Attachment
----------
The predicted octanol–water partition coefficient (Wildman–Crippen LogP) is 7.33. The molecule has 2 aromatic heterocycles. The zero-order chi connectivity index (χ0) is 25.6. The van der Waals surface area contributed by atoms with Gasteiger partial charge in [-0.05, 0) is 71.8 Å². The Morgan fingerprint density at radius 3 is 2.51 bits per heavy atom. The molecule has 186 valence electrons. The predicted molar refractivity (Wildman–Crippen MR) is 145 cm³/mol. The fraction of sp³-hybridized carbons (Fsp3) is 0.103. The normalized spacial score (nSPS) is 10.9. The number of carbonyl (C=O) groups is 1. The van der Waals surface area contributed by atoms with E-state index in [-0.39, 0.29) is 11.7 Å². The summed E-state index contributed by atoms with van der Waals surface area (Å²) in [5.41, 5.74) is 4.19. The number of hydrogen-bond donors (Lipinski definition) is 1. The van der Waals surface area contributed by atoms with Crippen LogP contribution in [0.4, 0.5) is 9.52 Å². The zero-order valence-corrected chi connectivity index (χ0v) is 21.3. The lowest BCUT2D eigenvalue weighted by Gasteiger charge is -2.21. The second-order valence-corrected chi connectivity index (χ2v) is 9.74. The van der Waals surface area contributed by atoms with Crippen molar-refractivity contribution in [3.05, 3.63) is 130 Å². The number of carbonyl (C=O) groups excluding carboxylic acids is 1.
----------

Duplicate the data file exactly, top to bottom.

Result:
The predicted octanol–water partition coefficient (Wildman–Crippen LogP) is 7.33. The molecule has 2 aromatic heterocycles. The zero-order chi connectivity index (χ0) is 25.6. The van der Waals surface area contributed by atoms with Gasteiger partial charge in [-0.05, 0) is 71.8 Å². The Morgan fingerprint density at radius 3 is 2.51 bits per heavy atom. The molecule has 186 valence electrons. The predicted molar refractivity (Wildman–Crippen MR) is 145 cm³/mol. The fraction of sp³-hybridized carbons (Fsp3) is 0.103. The normalized spacial score (nSPS) is 10.9. The number of carbonyl (C=O) groups is 1. The van der Waals surface area contributed by atoms with E-state index in [-0.39, 0.29) is 11.7 Å². The summed E-state index contributed by atoms with van der Waals surface area (Å²) in [5.41, 5.74) is 4.19. The number of hydrogen-bond donors (Lipinski definition) is 1. The van der Waals surface area contributed by atoms with Crippen LogP contribution in [0.4, 0.5) is 9.52 Å². The zero-order valence-corrected chi connectivity index (χ0v) is 21.3. The lowest BCUT2D eigenvalue weighted by Gasteiger charge is -2.21. The second-order valence-corrected chi connectivity index (χ2v) is 9.74. The van der Waals surface area contributed by atoms with Crippen molar-refractivity contribution in [3.05, 3.63) is 130 Å². The number of carbonyl (C=O) groups excluding carboxylic acids is 1.